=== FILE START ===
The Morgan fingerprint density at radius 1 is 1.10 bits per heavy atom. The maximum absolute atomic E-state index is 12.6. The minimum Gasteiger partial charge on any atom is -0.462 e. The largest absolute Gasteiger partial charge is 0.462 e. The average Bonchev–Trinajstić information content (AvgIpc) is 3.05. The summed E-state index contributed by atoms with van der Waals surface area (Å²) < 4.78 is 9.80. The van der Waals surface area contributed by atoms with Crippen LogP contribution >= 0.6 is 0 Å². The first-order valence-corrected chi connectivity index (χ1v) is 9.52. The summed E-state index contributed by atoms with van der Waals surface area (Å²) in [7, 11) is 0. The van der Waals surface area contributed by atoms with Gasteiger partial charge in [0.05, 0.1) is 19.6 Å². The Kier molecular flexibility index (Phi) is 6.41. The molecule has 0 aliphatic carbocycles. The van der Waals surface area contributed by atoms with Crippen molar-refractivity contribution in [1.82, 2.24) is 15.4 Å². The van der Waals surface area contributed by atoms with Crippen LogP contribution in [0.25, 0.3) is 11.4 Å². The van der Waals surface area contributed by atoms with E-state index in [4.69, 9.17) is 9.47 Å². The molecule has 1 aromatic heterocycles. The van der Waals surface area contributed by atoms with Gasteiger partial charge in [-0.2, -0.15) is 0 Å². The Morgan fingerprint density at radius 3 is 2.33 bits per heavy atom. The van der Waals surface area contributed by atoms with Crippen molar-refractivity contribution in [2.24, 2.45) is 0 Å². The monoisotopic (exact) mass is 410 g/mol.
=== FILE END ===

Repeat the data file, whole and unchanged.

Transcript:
The Morgan fingerprint density at radius 1 is 1.10 bits per heavy atom. The maximum absolute atomic E-state index is 12.6. The minimum Gasteiger partial charge on any atom is -0.462 e. The largest absolute Gasteiger partial charge is 0.462 e. The average Bonchev–Trinajstić information content (AvgIpc) is 3.05. The summed E-state index contributed by atoms with van der Waals surface area (Å²) < 4.78 is 9.80. The van der Waals surface area contributed by atoms with Crippen LogP contribution >= 0.6 is 0 Å². The first-order valence-corrected chi connectivity index (χ1v) is 9.52. The summed E-state index contributed by atoms with van der Waals surface area (Å²) in [7, 11) is 0. The van der Waals surface area contributed by atoms with Gasteiger partial charge in [0.05, 0.1) is 19.6 Å². The Kier molecular flexibility index (Phi) is 6.41. The molecule has 0 aliphatic carbocycles. The van der Waals surface area contributed by atoms with Crippen molar-refractivity contribution in [1.82, 2.24) is 15.4 Å². The van der Waals surface area contributed by atoms with Crippen LogP contribution in [0.25, 0.3) is 11.4 Å². The van der Waals surface area contributed by atoms with E-state index in [4.69, 9.17) is 9.47 Å². The molecule has 1 aromatic heterocycles. The van der Waals surface area contributed by atoms with Gasteiger partial charge in [-0.2, -0.15) is 0 Å². The Morgan fingerprint density at radius 3 is 2.33 bits per heavy atom. The van der Waals surface area contributed by atoms with Crippen molar-refractivity contribution in [2.24, 2.45) is 0 Å². The monoisotopic (exact) mass is 410 g/mol.